Employers have a responsibility to create a safe and secure environment for employees to work in. This list will introduce you to four effective ways to improve workplace security so you can prevent break-ins, data leaks, and other potential hazards in the office.
Install Security Cameras and Alarms
If you don’t have a comprehensive security system in place, then that’s your first step to take. After installing an alarm system, teach relevant employees how to arm and disarm the system.
Don’t tell everyone right off the bat, but whoever is the first person in the office and the last person out should know the password so they can arm and disarm it when necessary. Teaming an alarm with a smart camera layout will keep the office secure—even when no one is there.
Another basic line of defense that businesses sometimes neglect is keeping unauthorized personnel out of high-security areas. Put clear signage around sensitive areas that state the security clearance any given person needs to be allowed in that area.
There should be a concise security clearance structure for any commercial business. Furthermore, consider giving employees security badges that they can wear which display their security clearance level. Another simple way to keep security boundaries intact is by never allowing visitors to wander off. Any visitor in the workplace should have an employee by their side at all times.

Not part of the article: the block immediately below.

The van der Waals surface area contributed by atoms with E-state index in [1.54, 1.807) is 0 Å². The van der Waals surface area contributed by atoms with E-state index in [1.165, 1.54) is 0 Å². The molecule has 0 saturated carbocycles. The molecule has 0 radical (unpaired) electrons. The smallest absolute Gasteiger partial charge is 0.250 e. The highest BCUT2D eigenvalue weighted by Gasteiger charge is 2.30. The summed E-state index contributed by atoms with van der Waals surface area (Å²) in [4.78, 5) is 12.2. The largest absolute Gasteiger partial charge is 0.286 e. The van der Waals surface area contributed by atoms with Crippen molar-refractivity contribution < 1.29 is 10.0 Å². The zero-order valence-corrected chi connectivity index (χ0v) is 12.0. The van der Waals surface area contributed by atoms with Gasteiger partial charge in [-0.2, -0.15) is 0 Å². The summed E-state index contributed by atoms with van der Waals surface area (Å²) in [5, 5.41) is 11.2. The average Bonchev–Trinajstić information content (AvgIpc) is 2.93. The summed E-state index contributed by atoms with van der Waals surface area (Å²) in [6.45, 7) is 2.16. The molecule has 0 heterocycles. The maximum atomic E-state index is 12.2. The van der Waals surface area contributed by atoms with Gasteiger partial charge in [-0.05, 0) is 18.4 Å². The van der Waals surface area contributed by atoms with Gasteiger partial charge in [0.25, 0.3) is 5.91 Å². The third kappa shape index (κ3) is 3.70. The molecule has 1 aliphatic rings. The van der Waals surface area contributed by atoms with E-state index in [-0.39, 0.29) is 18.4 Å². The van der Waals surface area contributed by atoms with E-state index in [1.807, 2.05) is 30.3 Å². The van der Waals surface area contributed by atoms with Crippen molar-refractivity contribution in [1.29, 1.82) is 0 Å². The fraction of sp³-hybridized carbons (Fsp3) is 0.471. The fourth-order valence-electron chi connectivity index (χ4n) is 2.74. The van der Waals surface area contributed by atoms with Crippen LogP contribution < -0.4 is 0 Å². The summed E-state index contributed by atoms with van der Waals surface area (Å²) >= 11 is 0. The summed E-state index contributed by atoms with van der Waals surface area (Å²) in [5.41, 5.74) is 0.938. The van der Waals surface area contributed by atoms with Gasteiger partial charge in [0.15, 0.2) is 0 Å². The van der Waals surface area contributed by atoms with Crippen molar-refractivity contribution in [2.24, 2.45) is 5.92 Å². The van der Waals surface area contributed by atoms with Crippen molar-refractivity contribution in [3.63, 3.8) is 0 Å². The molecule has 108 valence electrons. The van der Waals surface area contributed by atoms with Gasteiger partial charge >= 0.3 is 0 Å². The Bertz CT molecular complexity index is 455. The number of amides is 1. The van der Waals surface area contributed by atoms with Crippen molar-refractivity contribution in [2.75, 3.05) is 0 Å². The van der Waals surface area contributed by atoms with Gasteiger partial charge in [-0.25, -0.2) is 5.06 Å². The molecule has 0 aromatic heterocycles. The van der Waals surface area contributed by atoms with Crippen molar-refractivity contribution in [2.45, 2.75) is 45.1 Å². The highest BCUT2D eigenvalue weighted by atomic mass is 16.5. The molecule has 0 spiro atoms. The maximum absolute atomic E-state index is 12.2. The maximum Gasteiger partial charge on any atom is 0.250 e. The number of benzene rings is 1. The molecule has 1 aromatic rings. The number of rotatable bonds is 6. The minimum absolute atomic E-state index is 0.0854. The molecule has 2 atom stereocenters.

Password Protect Company Devices
If a stranger manages to slip past your security system, they may try to access sensitive data via computers, tablets, and any other company devices nearby. If there’s no security among devices, criminals can access sensitive data with ease.
This is why any and all company devices need password protection in place. Passwords should be complex and unique from device to device.
Teach Employees How To Avoid Reckless Actions
Your employees can be major security hazards if you don’t teach and enforce the right workplace practices. For instance, employees should never write passwords for company devices on a sticky note and place it underneath their desk. It might be something you do at home, but in the workplace, passwords shouldn’t be clearly labeled on the devices they’re for.
Additionally, teach employees about proper document disposal practices. As an employer, it’s crucial to your company to establish a consistent shredding schedule with a NAID AAA certified professional shredding company.
That way, your sensitive data has a secure means of disposal. Your employees, however, will probably assume that they can simply toss documents into the trash when they no longer need them. Teach employees the dangers of throwing sensitive information into the trash and how they should prepare for the office’s scheduled shredding appointments.
These are only a couple of examples for teaching employees to be secure in the office. Evaluate your specific office and workflow so you understand where human error can create a security risk. By teaching employees to avoid reckless behavior on day one, you can immediately diminish a major security hazard.
It’s important to remember that these effective ways to improve workplace security aren’t meant to cause you stress and paranoia. This guide is here to help business owners realize potential security threats and how to prevent them before they strike.